How to format your references using the Economics of Innovation and New Technology citation style

This is a short guide how to format citations and the bibliography in a manuscript for Economics of Innovation and New Technology. For a complete guide how to prepare your manuscript refer to the journal's instructions to authors.

Using reference management software

Typically you don't format your citations and bibliography by hand. The easiest way is to use a reference manager:

PaperpileThe citation style is built in and you can choose it in Settings > Citation Style or Paperpile > Citation Style in Google Docs.
EndNoteFind the style here: output styles overview
Mendeley, Zotero, Papers, and othersThe style is either built in or you can download a CSL file that is supported by most references management programs.
BibTeXBibTeX syles are usually part of a LaTeX template. Check the instructions to authors if the publisher offers a LaTeX template for this journal.

Journal articles

Those examples are references to articles in scholarly journals and how they are supposed to appear in your bibliography.

Not all journals organize their published articles in volumes and issues, so these fields are optional. Some electronic journals do not provide a page range, but instead list an article identifier. In a case like this it's safe to use the article identifier instead of the page range.

A journal article with 1 author
Calegari, Federico. 2014. “Neurodevelopment. Tossed out to Save the Masses.” Science (New York, N.Y.) 346 (6215): 1298–1299.
A journal article with 2 authors
Shao, Zongping, and Sossina M. Haile. 2004. “A High-Performance Cathode for the next Generation of Solid-Oxide Fuel Cells.” Nature 431 (7005): 170–173.
A journal article with 3 authors
Stanger, Ben Z., Akemi J. Tanaka, and Douglas A. Melton. 2007. “Organ Size Is Limited by the Number of Embryonic Progenitor Cells in the Pancreas but Not the Liver.” Nature 445 (7130): 886–891.
A journal article with 11 or more authors
Colman-Lerner, Alejandro, Andrew Gordon, Eduard Serra, Tina Chin, Orna Resnekov, Drew Endy, C. Gustavo Pesce, and Roger Brent. 2005. “Regulated Cell-to-Cell Variation in a Cell-Fate Decision System.” Nature 437 (7059): 699–706.

Books and book chapters

Here are examples of references for authored and edited books as well as book chapters.

An authored book
Cavalla, David. 2015. Off-Label Prescribing - Justifying Unapproved Medicine. Chichester, UK: John Wiley & Sons, Ltd.
An edited book
Zhang, Yu-Jin, ed. 2015. Image and Graphics: 8th International Conference, ICIG 2015, Tianjin, China, August 13-16, 2015, Proceedings, Part II. 1st ed. 2015. Vol. 9218. Lecture Notes in Computer Science. Cham: Springer International Publishing.
A chapter in an edited book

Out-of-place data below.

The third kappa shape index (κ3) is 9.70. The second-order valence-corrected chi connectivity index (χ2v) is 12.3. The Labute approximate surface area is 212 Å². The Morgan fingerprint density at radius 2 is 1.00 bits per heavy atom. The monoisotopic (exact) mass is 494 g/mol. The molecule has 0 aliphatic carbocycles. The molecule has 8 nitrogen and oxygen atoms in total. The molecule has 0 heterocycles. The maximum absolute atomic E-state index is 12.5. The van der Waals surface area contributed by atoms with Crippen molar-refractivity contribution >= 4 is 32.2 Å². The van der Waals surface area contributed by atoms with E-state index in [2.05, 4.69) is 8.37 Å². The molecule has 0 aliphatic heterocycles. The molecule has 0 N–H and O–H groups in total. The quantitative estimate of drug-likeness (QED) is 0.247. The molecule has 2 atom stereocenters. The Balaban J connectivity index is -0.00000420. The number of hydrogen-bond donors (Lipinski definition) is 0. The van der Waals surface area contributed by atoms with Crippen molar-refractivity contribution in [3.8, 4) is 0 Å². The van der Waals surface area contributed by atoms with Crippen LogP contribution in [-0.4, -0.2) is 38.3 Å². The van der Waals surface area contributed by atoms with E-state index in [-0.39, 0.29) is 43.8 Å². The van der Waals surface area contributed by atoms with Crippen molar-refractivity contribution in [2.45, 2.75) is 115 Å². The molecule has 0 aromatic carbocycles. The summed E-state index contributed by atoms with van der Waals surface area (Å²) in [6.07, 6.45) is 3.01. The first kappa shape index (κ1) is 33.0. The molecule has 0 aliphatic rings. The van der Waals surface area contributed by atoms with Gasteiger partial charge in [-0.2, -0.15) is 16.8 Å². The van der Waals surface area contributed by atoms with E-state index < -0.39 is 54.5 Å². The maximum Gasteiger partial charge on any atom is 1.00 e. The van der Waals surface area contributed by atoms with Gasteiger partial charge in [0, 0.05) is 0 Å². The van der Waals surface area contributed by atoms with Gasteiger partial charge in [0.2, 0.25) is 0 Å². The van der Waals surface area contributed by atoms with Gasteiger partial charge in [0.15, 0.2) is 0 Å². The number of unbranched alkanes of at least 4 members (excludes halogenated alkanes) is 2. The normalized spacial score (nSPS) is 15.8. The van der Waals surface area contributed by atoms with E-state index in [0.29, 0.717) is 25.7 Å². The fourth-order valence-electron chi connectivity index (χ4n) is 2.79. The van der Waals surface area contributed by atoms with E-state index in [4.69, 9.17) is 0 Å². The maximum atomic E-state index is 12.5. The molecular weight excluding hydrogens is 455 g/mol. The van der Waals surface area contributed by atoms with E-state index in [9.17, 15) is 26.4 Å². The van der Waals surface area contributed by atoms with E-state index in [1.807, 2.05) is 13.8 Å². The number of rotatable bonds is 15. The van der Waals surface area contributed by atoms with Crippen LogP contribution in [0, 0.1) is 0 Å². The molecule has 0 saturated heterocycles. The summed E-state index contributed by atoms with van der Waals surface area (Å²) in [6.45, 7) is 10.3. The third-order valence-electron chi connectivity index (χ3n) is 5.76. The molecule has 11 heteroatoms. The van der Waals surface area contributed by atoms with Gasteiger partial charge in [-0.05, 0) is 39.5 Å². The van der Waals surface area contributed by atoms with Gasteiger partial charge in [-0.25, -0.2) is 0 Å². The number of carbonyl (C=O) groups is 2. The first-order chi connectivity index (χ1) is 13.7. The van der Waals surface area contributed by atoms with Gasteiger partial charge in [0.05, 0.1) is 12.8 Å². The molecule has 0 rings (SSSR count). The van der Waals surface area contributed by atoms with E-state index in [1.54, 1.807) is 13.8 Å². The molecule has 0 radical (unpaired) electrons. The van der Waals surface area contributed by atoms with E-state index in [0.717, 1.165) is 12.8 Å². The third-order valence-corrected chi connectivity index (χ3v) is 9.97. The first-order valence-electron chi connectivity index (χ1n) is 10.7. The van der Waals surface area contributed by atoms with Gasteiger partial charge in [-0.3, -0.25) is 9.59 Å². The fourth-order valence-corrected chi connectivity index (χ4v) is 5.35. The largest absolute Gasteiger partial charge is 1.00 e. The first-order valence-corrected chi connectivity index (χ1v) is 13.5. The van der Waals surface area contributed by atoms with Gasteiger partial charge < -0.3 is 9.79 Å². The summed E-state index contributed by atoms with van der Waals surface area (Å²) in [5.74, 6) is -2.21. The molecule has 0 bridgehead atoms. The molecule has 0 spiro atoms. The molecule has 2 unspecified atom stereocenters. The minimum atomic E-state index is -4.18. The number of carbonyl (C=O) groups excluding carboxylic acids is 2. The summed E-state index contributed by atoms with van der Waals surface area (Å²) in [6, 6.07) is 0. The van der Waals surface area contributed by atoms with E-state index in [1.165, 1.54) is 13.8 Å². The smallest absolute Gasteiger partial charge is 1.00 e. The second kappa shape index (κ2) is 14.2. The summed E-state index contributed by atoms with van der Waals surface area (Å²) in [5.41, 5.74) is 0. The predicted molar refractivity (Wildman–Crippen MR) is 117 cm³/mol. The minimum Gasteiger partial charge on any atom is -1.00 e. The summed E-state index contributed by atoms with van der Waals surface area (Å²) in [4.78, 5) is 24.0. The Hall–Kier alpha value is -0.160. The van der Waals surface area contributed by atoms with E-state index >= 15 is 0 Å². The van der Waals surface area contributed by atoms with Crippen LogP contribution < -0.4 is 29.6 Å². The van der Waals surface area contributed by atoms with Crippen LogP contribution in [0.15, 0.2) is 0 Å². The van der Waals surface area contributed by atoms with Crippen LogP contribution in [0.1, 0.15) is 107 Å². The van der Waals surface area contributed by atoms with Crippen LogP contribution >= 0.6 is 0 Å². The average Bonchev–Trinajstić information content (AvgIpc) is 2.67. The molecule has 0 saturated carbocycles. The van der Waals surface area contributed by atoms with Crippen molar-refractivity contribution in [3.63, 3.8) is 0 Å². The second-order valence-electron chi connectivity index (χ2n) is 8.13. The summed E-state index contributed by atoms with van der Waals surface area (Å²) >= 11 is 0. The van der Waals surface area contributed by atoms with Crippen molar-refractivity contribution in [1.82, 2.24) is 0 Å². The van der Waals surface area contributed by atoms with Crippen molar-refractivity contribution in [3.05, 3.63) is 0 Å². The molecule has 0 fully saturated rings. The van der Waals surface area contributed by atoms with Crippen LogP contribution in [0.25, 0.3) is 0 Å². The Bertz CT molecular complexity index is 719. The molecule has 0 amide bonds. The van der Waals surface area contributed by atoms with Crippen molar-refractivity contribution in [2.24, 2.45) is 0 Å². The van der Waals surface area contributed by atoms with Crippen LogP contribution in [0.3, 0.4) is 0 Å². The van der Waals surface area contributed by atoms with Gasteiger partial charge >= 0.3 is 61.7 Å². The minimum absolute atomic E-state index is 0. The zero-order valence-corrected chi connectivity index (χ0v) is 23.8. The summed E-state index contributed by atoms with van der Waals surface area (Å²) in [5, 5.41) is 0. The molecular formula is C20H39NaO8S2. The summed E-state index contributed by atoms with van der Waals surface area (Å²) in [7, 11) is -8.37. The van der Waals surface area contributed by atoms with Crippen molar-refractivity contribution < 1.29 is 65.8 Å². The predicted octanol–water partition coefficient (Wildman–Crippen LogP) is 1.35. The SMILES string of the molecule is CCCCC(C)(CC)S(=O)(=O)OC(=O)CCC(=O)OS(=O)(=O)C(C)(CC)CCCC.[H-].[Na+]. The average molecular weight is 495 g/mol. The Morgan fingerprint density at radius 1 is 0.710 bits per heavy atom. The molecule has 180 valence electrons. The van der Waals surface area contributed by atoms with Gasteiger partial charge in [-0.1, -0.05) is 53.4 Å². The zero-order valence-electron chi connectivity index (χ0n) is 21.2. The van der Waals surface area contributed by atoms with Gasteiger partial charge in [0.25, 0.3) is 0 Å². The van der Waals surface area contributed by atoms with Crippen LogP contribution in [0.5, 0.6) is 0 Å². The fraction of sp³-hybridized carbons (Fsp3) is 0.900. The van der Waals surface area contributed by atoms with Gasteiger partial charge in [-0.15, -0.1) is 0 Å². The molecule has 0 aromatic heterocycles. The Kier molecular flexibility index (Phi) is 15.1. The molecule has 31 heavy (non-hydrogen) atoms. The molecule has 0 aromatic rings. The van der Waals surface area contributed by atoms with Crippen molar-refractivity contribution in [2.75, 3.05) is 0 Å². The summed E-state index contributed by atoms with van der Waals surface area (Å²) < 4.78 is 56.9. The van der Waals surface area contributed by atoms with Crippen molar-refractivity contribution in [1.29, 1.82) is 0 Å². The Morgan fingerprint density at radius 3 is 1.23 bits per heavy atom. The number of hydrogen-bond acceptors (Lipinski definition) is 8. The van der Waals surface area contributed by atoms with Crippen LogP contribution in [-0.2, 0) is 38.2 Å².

Cheng, Lu Pien, and Tin Lam Toh. 2015. “Mathematical Problem-Solving Using Real-World Problems.” In Authentic Problem Solving and Learning in the 21st Century: Perspectives from Singapore and Beyond, edited by Young Hoan Cho, Imelda S. Caleon, and Manu Kapur, 57–71. Education Innovation Series. Singapore: Springer.

Web sites

Sometimes references to web sites should appear directly in the text rather than in the bibliography. Refer to the Instructions to authors for Economics of Innovation and New Technology.

Blog post
O`Callaghan, Jonathan. 2017. “NASA’s Mission To Europa Now Has An Official Name.” IFLScience. IFLScience.


This example shows the general structure used for government reports, technical reports, and scientific reports. If you can't locate the report number then it might be better to cite the report as a book. For reports it is usually not individual people that are credited as authors, but a governmental department or agency like "U. S. Food and Drug Administration" or "National Cancer Institute".

Government report
Government Accountability Office. 2013. Emergency Alerting: Capabilities Have Improved, but Additional Guidance and Testing Are Needed. GAO-13-375. Washington, DC: U.S. Government Printing Office.

Theses and dissertations

Theses including Ph.D. dissertations, Master's theses or Bachelor theses follow the basic format outlined below.

Doctoral dissertation
Bryant, Terrence Lamar. 2017. “The Influence of High School Preparation on Black Male Students’ Ability to Succeed at the Post-Secondary Level.” Doctoral dissertation, Long Beach, CA: California State University, Long Beach.

News paper articles

Unlike scholarly journals, news papers do not usually have a volume and issue number. Instead, the full date and page number is required for a correct reference.

New York Times article
Casey, Nicholas. 2017. “Peace Is New Test for Colombian Coca Farmers.” New York Times, July 18.

In-text citations

References should be cited in the text by name and year in parentheses:

This sentence cites one reference (Calegari 2014).
This sentence cites two references (Calegari 2014; Shao and Haile 2004).

Here are examples of in-text citations with multiple authors:

  • Two authors: (Shao and Haile 2004)
  • Three authors: (Stanger, Tanaka, and Melton 2007)
  • 4 or more authors: (Colman-Lerner et al. 2005)

About the journal

Full journal titleEconomics of Innovation and New Technology
AbbreviationEcon. Innov. New Technol.
ISSN (print)1043-8599
ISSN (online)1476-8364
ScopeManagement of Technology and Innovation
General Economics, Econometrics and Finance

Other styles